our intrepid teamleader Carly (with umbrella). she worked hard to make sure we didn't take too many wrong turns
it seems the entire area had been deforested around the 15th c. to make grazing land for cattle and esp. sheep (whose sh.t - ahem - manure was much in demand). In the 17th c. some of it became a tobacco farm. In the 19th c., demand for timber resulted in reforestation. Today there are 27 estates within the national park.
at one point we crossed a cement embankment - apparently it had been a railway platform once upon a time, when a resident family installed a private railroad for their personal pleasure.
by far the most energetic member of the group was paul and baida's beagle Balu, who kept straining at her leash throughout the trip
Our first break was at a large stretch of sand which was a bit of a surprise this far from the sea.
as we walked, we talked. there were a good number of academics and intellectual interests in the group. as we were walking i got to discuss resonance in computer networks with christian from delft; impending trips to darjeeling and nepal with "in a jiffy" alex; brain transplants and immigration with baida; kayaking and bicycling and statistical information retrieval with eugen; infant cognition and attention with dorothy; the falling markets for corporate insurance with paul...
we stopped at the small village of austerlitz where we ate our snacks and most people had coffee but i managed to expand on my inventory of ales tasted with the belgian "la chouffe".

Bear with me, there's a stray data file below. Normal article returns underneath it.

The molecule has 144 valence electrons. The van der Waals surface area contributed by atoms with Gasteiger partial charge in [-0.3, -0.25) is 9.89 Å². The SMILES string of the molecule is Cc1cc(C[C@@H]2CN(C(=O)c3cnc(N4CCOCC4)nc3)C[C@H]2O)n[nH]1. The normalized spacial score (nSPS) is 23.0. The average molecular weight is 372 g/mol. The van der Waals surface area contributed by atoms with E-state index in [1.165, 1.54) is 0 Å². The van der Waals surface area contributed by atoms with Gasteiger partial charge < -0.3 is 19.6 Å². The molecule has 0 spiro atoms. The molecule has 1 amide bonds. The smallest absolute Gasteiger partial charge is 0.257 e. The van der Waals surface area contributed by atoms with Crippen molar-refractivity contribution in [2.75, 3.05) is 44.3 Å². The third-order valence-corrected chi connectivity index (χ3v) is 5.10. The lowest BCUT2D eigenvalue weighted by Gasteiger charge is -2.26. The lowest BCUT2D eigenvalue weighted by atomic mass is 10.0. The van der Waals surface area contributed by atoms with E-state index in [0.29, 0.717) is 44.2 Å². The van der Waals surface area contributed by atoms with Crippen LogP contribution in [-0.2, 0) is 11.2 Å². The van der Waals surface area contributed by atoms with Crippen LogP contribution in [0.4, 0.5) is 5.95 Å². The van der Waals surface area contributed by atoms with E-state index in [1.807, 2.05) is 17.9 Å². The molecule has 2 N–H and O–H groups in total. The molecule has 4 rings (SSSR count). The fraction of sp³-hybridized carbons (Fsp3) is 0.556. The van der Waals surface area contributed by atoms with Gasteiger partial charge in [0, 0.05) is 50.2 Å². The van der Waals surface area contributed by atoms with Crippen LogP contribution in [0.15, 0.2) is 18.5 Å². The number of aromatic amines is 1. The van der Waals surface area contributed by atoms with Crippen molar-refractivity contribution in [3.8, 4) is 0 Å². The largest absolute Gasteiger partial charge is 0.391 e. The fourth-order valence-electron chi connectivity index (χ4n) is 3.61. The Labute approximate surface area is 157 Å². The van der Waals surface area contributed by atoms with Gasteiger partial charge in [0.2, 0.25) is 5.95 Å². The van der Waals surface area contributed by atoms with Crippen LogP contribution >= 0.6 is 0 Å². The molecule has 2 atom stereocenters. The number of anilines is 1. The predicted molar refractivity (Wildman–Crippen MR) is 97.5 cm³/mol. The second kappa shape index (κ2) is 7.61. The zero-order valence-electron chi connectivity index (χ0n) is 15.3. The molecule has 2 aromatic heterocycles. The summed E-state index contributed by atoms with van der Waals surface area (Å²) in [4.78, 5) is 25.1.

nearing maarn, we crossed a small round structure with classical columns. a woman standing outside turned out to be the maarn-based artist mijpe, she said she'd lived six years in bhutan, and we fell talking. the romantic structure in the middle of lush greenery was her studio - how fortunate! it was called Koepel van Stoop, and had been a tea house (the columns were from the demolished Koopmans exchange building in Amsterdam).
while talking to mijpe about her art and the ownership of the parklands and history, the group had long vanished from sight.
fortunately, I was able to catch up soon enough...
at one point while we were taking a break near a paddock, a horse came by and checked us out, much to balu's delight.
it took us another hour or so to get to maarn. after five hours of walking through the mud, we didn't find the prospect of maarn's single chinese restaurant too alluring. we got onto the train and dispersed like woodland seeds...
a marker along the path
eugen near the manor
what eugen was shooting above
raindrops on petals ...